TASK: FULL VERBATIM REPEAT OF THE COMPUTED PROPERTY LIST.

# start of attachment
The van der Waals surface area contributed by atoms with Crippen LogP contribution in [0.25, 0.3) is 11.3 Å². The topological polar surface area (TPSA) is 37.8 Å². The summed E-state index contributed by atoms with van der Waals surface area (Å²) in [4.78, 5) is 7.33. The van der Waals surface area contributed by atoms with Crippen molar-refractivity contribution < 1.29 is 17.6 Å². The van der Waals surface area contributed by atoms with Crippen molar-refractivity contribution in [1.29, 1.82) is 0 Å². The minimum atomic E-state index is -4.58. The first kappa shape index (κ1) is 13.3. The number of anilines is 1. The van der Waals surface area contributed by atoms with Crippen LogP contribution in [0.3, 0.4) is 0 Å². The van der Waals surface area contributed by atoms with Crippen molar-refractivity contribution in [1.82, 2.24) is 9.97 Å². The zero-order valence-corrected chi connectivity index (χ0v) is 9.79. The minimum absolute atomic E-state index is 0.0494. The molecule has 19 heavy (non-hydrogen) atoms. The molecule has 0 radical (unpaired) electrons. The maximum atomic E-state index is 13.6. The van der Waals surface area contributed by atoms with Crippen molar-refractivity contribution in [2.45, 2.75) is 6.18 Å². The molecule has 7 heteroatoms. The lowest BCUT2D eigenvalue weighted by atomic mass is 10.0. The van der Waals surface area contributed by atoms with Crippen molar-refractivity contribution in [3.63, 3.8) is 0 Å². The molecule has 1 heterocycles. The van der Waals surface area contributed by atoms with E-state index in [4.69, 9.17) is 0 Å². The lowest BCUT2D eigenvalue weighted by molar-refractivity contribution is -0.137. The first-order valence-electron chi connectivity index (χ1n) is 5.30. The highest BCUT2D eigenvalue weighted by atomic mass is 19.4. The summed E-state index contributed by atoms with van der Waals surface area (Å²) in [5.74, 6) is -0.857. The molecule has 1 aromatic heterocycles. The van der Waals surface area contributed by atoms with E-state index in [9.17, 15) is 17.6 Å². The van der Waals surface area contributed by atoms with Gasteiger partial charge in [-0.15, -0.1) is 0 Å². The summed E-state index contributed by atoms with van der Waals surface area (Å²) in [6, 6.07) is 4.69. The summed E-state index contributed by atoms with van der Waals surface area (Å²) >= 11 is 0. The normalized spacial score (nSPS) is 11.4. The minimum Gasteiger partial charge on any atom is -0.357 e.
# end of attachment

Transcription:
The van der Waals surface area contributed by atoms with Crippen LogP contribution in [0.25, 0.3) is 11.3 Å². The topological polar surface area (TPSA) is 37.8 Å². The summed E-state index contributed by atoms with van der Waals surface area (Å²) in [4.78, 5) is 7.33. The van der Waals surface area contributed by atoms with Crippen molar-refractivity contribution < 1.29 is 17.6 Å². The van der Waals surface area contributed by atoms with Crippen molar-refractivity contribution in [1.29, 1.82) is 0 Å². The minimum atomic E-state index is -4.58. The first kappa shape index (κ1) is 13.3. The number of anilines is 1. The van der Waals surface area contributed by atoms with Crippen LogP contribution in [0.3, 0.4) is 0 Å². The van der Waals surface area contributed by atoms with Crippen molar-refractivity contribution in [1.82, 2.24) is 9.97 Å². The zero-order valence-corrected chi connectivity index (χ0v) is 9.79. The minimum absolute atomic E-state index is 0.0494. The molecule has 19 heavy (non-hydrogen) atoms. The molecule has 0 radical (unpaired) electrons. The maximum atomic E-state index is 13.6. The van der Waals surface area contributed by atoms with Crippen molar-refractivity contribution in [2.45, 2.75) is 6.18 Å². The molecule has 7 heteroatoms. The lowest BCUT2D eigenvalue weighted by atomic mass is 10.0. The van der Waals surface area contributed by atoms with Crippen molar-refractivity contribution in [3.63, 3.8) is 0 Å². The molecule has 1 heterocycles. The van der Waals surface area contributed by atoms with E-state index in [4.69, 9.17) is 0 Å². The lowest BCUT2D eigenvalue weighted by molar-refractivity contribution is -0.137. The first-order valence-electron chi connectivity index (χ1n) is 5.30. The highest BCUT2D eigenvalue weighted by atomic mass is 19.4. The summed E-state index contributed by atoms with van der Waals surface area (Å²) in [5.74, 6) is -0.857. The molecule has 1 aromatic heterocycles. The van der Waals surface area contributed by atoms with E-state index in [9.17, 15) is 17.6 Å². The van der Waals surface area contributed by atoms with Gasteiger partial charge in [-0.15, -0.1) is 0 Å². The summed E-state index contributed by atoms with van der Waals surface area (Å²) in [6, 6.07) is 4.69. The summed E-state index contributed by atoms with van der Waals surface area (Å²) >= 11 is 0. The normalized spacial score (nSPS) is 11.4. The minimum Gasteiger partial charge on any atom is -0.357 e.